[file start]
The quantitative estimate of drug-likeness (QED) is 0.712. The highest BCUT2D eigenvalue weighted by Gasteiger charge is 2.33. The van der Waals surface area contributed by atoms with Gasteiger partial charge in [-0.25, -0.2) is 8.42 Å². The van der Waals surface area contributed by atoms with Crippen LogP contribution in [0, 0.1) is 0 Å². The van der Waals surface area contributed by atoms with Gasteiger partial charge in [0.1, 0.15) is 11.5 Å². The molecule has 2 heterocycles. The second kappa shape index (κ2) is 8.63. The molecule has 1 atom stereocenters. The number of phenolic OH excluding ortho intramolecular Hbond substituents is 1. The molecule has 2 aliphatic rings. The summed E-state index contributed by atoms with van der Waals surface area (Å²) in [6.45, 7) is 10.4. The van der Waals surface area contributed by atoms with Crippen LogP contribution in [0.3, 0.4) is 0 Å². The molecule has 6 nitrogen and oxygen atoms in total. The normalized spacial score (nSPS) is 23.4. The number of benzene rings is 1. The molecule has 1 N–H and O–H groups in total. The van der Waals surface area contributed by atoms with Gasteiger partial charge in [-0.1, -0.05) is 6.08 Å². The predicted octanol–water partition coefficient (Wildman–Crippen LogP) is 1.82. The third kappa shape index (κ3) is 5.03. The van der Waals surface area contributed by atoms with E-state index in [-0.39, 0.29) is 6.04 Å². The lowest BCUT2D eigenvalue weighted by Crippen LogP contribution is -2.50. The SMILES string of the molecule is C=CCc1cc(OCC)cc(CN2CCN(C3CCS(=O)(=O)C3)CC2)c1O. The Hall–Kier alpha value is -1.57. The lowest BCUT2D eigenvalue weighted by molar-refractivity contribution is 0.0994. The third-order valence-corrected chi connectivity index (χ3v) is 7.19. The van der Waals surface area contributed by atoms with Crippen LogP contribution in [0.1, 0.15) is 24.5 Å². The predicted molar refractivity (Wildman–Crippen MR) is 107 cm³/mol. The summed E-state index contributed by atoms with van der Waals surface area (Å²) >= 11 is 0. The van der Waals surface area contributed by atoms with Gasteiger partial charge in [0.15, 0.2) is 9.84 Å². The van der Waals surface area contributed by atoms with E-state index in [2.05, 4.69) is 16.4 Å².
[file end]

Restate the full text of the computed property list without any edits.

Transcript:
The quantitative estimate of drug-likeness (QED) is 0.712. The highest BCUT2D eigenvalue weighted by Gasteiger charge is 2.33. The van der Waals surface area contributed by atoms with Gasteiger partial charge in [-0.25, -0.2) is 8.42 Å². The van der Waals surface area contributed by atoms with Crippen LogP contribution in [0, 0.1) is 0 Å². The van der Waals surface area contributed by atoms with Gasteiger partial charge in [0.1, 0.15) is 11.5 Å². The molecule has 2 heterocycles. The second kappa shape index (κ2) is 8.63. The molecule has 1 atom stereocenters. The number of phenolic OH excluding ortho intramolecular Hbond substituents is 1. The molecule has 2 aliphatic rings. The summed E-state index contributed by atoms with van der Waals surface area (Å²) in [6.45, 7) is 10.4. The van der Waals surface area contributed by atoms with Crippen LogP contribution in [0.3, 0.4) is 0 Å². The molecule has 6 nitrogen and oxygen atoms in total. The normalized spacial score (nSPS) is 23.4. The number of benzene rings is 1. The molecule has 1 N–H and O–H groups in total. The van der Waals surface area contributed by atoms with Gasteiger partial charge in [-0.1, -0.05) is 6.08 Å². The predicted octanol–water partition coefficient (Wildman–Crippen LogP) is 1.82. The third kappa shape index (κ3) is 5.03. The van der Waals surface area contributed by atoms with E-state index in [-0.39, 0.29) is 6.04 Å². The lowest BCUT2D eigenvalue weighted by Crippen LogP contribution is -2.50. The SMILES string of the molecule is C=CCc1cc(OCC)cc(CN2CCN(C3CCS(=O)(=O)C3)CC2)c1O. The Hall–Kier alpha value is -1.57. The lowest BCUT2D eigenvalue weighted by molar-refractivity contribution is 0.0994. The third-order valence-corrected chi connectivity index (χ3v) is 7.19. The van der Waals surface area contributed by atoms with Crippen LogP contribution in [0.1, 0.15) is 24.5 Å². The predicted molar refractivity (Wildman–Crippen MR) is 107 cm³/mol. The summed E-state index contributed by atoms with van der Waals surface area (Å²) >= 11 is 0. The van der Waals surface area contributed by atoms with Gasteiger partial charge in [0.15, 0.2) is 9.84 Å². The van der Waals surface area contributed by atoms with E-state index in [2.05, 4.69) is 16.4 Å².